The Council for the Advancement of the SA Constitution (Casac) is ready for a tough battle when it takes on the Ingonyama Trust over rent paid by people living on trust land.

The civil society organisation argues in court papers that the trust has undermined the tenure rights of about five million residents of trust land in KZN since at least 2017. These residents are allegedly forced to conclude rental agreements and to pay rent to the trust.

According to a City Press report, Casac argues that this practice infringes customary law and the statutory system of permission to occupy land. The case will be heard in the KZN High Court (Pietermaritzburg) in November.

Casac argues that the trust lays claim to land administration rights it does not have.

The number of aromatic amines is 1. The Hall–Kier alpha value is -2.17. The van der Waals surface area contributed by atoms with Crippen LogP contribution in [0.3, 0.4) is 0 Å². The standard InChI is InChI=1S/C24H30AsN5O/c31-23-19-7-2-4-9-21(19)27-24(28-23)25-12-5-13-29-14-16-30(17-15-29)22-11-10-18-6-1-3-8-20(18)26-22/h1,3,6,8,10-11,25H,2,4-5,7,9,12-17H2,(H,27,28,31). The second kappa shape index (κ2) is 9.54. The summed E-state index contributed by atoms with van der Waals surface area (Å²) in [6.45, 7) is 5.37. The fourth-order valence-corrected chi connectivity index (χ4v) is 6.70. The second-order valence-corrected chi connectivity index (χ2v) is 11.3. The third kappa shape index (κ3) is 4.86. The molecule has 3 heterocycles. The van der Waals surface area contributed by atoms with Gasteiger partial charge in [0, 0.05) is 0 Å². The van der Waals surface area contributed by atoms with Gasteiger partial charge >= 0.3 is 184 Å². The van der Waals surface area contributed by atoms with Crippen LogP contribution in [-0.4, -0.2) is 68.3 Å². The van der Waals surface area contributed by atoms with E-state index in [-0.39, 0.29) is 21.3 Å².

It says these rights are actually vested in the Minister of Rural Development & Land Reform as well as the MEC for Co-operative Governance & Traditional Affairs in KZN.

Lawson Naidoo, Casac’s executive secretary, said: ‘The core of the dispute is about the decision to convert the permission to occupy into formal rental agreements. This weakens the rights of the occupants of the land.’

Rendani Sadiki, DG of the Department of Rural Development & Land Reform, said in answering papers that the Ingonyama Trust Act did not prevent the trust from concluding rental agreements with residents.

Judge Jerome Ngwenya, chairperson of the trust’s board, said the trust held land for and on behalf of the Zulu nation. The trust was not obligated to hand out land or tenure to anybody, he said.

Lucas Mkhwanazi, chief executive of the Ingonyama Trust’s board, denied that people were being forced to sign rental agreements, saying instead that the lessors are ‘invited’ to enter into the agreements.

Full City Press report